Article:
London, Amsterdam, Brussels, Paris, Vienna, Munich, Florence, Rome, sleeping on trains, getting on the wrong trains, not showering, walking 15 miles a day and being so appreciative for a piece of French cheese and a seltzer water while you sit on a park bench, getting caught in the rain, having Italian train workers attempt to extort money out of us, getting stuck in a bad part of town surrounded by drunken psychotic bums, drinking with a cute Australian girl we just met, going to Oktoberfest, having my first Vienna schnitzel, seeing the graves of my ancestors, befriending a local Sicilian cat who guided me through town at midnight, getting so drunk I took my clothes off in the middle of the streets of Florence, giving a gypsy money because a stupid American stole some of his roses…this was life! This was real! My mind was blown. I was exactly where I needed to be and I understood exactly why my Austrian grandmother made me go.

I’ve come across so many people in this world, that want and wish and complain and never act on the things that they truly want to do.. and I want to just punch them in the face and say WAKE UP!!! People who could save money for a month, or a year, or two years…and would easily have enough to have the time of their life…somewhere new. Now it is entirely possible that our lives are devoid of choice and are fatalistic. But it is also possible that our destiny is our own. And….I have to remember that I once was exactly like those people I want to ‘wake up’. We just need someone to give us a push once in a while. And if this blog post can do that for one person, that makes me very happy.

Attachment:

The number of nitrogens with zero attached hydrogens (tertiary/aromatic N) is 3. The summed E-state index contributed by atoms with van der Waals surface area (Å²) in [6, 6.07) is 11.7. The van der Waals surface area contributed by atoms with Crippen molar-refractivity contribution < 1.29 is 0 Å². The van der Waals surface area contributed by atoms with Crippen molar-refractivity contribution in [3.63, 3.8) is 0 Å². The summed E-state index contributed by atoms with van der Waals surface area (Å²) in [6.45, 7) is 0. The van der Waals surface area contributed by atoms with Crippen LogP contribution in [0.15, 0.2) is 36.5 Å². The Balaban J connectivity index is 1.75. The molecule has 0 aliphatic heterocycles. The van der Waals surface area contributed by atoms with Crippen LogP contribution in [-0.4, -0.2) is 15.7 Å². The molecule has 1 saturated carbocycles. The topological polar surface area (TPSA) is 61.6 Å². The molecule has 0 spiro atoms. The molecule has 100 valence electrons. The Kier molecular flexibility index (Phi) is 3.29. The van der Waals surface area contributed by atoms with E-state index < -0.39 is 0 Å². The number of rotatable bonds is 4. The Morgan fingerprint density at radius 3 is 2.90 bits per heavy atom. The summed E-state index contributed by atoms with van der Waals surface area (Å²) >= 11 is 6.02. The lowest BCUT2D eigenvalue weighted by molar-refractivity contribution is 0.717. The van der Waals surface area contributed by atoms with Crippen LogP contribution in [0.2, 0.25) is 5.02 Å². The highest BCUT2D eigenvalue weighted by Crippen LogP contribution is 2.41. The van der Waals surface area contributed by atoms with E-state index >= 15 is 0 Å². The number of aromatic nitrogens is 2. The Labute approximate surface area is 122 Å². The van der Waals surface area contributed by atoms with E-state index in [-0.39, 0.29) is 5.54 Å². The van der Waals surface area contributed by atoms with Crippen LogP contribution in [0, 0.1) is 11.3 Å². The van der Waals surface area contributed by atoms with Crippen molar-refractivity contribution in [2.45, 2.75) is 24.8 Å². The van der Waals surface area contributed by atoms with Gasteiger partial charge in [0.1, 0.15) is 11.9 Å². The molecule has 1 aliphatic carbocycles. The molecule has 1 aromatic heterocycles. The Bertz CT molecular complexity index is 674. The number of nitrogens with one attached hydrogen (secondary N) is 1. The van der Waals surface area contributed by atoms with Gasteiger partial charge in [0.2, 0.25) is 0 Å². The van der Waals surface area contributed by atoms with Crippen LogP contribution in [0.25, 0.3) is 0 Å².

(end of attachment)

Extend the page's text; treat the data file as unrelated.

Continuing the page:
It’s now 8 years later and each opportunity I’ve had to backpack again…I have. I knew all too well that my youth would fade and that I needed to enjoy it. I was blessed in my early 20’s with the chance to travel abroad, a gift given by my grandmother. So each penny I could save since then, I did. Each opportunity that came, I took. I’m not going to tell you who to be, or how to feel, or what traveling abroad can do to your mind, your soul and your spirit. But I will say one last thing…..don’t take a tour bus if you can help it. Walk. Bike. Take a train. Feel every step. Smell all the smells. Be open to meeting people. There are plenty of ways….and you’re never too old to begin.

Times will always change and it will take with it the things you once enjoyed. So enjoy them while they’re still here. Don’t have regrets. One day it will all be over. Live your life. And this is me……trying to push you off the cliff. Enjoy.

And if you have no money. There are plenty of volunteer opportunities that will afford you a chance to travel somewhere new. Go for it. I did….and it’s well worth it.

‘We travel, some of us forever, to seek other states, other lives, other souls.’
-Anais Nin